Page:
Deer Tick Releases Tim EP as a Follow-Up to Divine Providence
:: Deer Tick ::
:: Bluebird Theater :: May 13 ::
By Timothy Dwenger
In the music industry there is such a huge difference between recording in a studio and performing live. Bands like The Beatles chose to give up touring entirely and focus on the sound they could only achieve in the studio, while other bands, like The Rolling Stones, seemed to focus more on harnessing the energy and power of their live show in studio settings. It’s a delicate line, and one that’s difficult to toe without alienating one group of fans or another. Are people coming to the shows to hear what they heard on the record? Or are they coming because they genuinely have a love for the band, their creative passion, and what they do on stage?
Providence, Rhode Island’s Deer Tick may not be The Stones or The Beatles, but they certainly are one of the most creatively prolific bands of recent memory. With four albums and two EPs in their short, seven-year career, John McCauley and his various band members have flirted with folk while remaining, at heart, a rock and roll band. Their most recent record, Divine Providence, proves this, in spades.
“I think we were desperate to record something that would capture our live shows,” McCauley said in a recent interview with The Marquee as he prepared to head out on a two-month tour. “Even when we play old tunes like ‘Spend the Night,’ now it sounds more like T. Rex than anything else. We’re able to kind of adapt to whatever situation we’re stuck playing in, but we got really sick of a lot of it, so we made it our mission to make a louder album. I think it really takes coming to a live show to ‘get’ us.”
The ‘us’ that McCauley is referring to is he and his four bandmates. While Deer Tick used to be a rotating cast of characters, McCauley is adamant that the current incarnation of the band is as permanent as it can get. “We’ve been a solid five-piece for a few years now,” he said. “This is the definitive lineup. If anybody quits or dies, Deer Tick is done. It’s me and Ian O’Neil on guitar, Chris Ryan on the bass, Rob Crowell on keys and sax, and Dennis Ryan on drums. We all sing.”
That idea of everyone singing is something that’s relatively new to Deer Tick. Until Divine Providence was released, McCauley was the only one who sang, but the new record features Ryan singing the dark tune “Clownin’ Around,” about the serial killer John Wayne Gacy, Jr. Ryan does a great job on the tune (in fact it’s one of the standout tunes on the album) and McCauley promises it’s not the last time that one of his bandmates will be featured on lead vocals. “I’ve always wanted to be in a band and not the star of the John McCauley show, so it seemed like the right move,” he said. “Yes, we’ll be doing a lot more of that.”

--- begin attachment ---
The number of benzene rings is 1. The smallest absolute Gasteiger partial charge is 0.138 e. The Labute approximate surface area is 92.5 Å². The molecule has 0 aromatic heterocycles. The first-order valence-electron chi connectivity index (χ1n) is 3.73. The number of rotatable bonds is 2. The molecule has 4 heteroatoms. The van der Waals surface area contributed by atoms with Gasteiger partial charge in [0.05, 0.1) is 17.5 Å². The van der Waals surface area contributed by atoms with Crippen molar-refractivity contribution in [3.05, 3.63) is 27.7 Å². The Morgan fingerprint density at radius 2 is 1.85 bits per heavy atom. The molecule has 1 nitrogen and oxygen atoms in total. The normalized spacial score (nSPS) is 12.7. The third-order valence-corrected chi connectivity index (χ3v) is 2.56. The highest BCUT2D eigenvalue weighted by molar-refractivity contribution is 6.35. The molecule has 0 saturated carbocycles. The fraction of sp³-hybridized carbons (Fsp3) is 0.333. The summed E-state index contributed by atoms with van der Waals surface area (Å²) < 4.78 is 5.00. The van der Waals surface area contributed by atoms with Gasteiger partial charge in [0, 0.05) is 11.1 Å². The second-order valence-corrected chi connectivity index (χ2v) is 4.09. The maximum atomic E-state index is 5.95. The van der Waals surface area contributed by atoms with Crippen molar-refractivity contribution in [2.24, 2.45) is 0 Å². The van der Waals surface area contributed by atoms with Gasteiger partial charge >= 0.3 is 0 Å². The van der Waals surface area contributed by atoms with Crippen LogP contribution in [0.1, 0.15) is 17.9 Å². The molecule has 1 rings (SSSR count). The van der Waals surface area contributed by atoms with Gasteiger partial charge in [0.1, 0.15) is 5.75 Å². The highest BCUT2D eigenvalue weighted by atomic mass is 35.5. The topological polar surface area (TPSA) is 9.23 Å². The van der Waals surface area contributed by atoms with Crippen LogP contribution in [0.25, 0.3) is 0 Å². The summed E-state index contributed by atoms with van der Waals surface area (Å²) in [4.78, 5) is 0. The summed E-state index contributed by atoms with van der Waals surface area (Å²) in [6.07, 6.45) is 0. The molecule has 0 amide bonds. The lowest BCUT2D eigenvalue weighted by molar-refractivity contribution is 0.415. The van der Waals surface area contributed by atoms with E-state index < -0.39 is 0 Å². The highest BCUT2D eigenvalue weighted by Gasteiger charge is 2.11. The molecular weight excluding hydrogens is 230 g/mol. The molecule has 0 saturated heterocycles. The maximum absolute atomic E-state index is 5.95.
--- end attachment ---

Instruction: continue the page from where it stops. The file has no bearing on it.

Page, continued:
As evidence to this, Deer Tick released an EP entitled Tim back in February that showcases McCauley’s bandmate Ian O’Neil singing lead on another fantastic track, “She’s Not Spanish To Me.” While this EP is comprised of songs that were leftover from the sessions for Divine Providence, it is definitely not just a collection of cutting room rejects. “They’re good songs in my opinion, and didn’t need to be re-recorded,” McCauley said as he explained why the band decided to release the EP. “We just felt they didn’t fit the mood of the Divine Providence record.” He went on to laugh a little about why the band decided to name the EP “Tim.” “Tim is Tim Putnam, owner of our record label Partisan Records,” he said. “We almost got it manufactured with his face on the cover without him knowing about it but the guy who mastered it, John Baldwin, screwed up and mentioned ‘The Tim EP’ in an e-mail chain and let the cat out of the bag. We like to fuck with Tim. He likes to fuck with us, too.” Gag name or not, Tim is a very solid five-song EP that even allows fans a glimpse into the band’s past with an acoustic version of the Divine Providence gem “Main Street.”
Divine Providence and Tim are definitely a departure from what many Deer Tick fans may have been expecting, but anyone who has seen the band live knows they are also Deer Tick projects through and through. Many of the songs feature McCauley’s strained vocal chords cranking out thought provoking lyrics, but they are flavored with a punk sensibility that was absent from earlier records. In fact, it’s the edginess of The Ramones and The Replacements, that has taken the place of influences like John Prine and Hank Williams and keep these recent releases from being filed under Folk.
So, whether you are a fan of the old Deer Tick or the new, you have to give McCauley and his band credit for stepping to the plate and having the guts to put out an album that was unlike anything they had released before. The irony here is that on Divine Providence they were doing it to give the world a better picture of what they are like when they are performing live and in their element.
:: Deer Tick ::
:: Bluebird Theater :: May 13 ::
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